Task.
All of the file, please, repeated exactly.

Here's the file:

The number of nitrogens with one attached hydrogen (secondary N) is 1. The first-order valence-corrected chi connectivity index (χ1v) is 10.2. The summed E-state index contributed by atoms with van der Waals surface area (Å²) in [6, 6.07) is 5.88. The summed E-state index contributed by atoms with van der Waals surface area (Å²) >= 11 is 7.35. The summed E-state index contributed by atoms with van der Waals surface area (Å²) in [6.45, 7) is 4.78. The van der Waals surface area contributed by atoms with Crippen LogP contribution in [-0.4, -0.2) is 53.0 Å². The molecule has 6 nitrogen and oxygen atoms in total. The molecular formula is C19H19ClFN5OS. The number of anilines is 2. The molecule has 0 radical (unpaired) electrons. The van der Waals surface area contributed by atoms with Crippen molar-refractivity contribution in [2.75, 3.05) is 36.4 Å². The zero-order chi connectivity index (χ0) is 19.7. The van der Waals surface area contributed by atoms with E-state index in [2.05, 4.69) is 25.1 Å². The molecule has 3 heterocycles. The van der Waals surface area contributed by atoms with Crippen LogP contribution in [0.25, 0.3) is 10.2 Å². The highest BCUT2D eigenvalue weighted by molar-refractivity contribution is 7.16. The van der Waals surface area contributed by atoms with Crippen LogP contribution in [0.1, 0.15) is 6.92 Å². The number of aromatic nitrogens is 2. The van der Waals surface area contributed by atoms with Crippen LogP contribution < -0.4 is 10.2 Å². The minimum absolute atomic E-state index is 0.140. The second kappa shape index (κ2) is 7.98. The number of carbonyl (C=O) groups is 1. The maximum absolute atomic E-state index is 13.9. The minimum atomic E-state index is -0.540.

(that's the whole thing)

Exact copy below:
The number of nitrogens with one attached hydrogen (secondary N) is 1. The first-order valence-corrected chi connectivity index (χ1v) is 10.2. The summed E-state index contributed by atoms with van der Waals surface area (Å²) in [6, 6.07) is 5.88. The summed E-state index contributed by atoms with van der Waals surface area (Å²) >= 11 is 7.35. The summed E-state index contributed by atoms with van der Waals surface area (Å²) in [6.45, 7) is 4.78. The van der Waals surface area contributed by atoms with Crippen LogP contribution in [-0.4, -0.2) is 53.0 Å². The molecule has 6 nitrogen and oxygen atoms in total. The molecular formula is C19H19ClFN5OS. The number of anilines is 2. The molecule has 0 radical (unpaired) electrons. The van der Waals surface area contributed by atoms with Crippen molar-refractivity contribution in [2.75, 3.05) is 36.4 Å². The zero-order chi connectivity index (χ0) is 19.7. The van der Waals surface area contributed by atoms with E-state index in [2.05, 4.69) is 25.1 Å². The molecule has 3 heterocycles. The van der Waals surface area contributed by atoms with Crippen LogP contribution in [0.25, 0.3) is 10.2 Å². The highest BCUT2D eigenvalue weighted by molar-refractivity contribution is 7.16. The van der Waals surface area contributed by atoms with Crippen LogP contribution in [0.1, 0.15) is 6.92 Å². The number of aromatic nitrogens is 2. The van der Waals surface area contributed by atoms with Crippen LogP contribution < -0.4 is 10.2 Å². The minimum absolute atomic E-state index is 0.140. The second kappa shape index (κ2) is 7.98. The number of carbonyl (C=O) groups is 1. The maximum absolute atomic E-state index is 13.9. The minimum atomic E-state index is -0.540.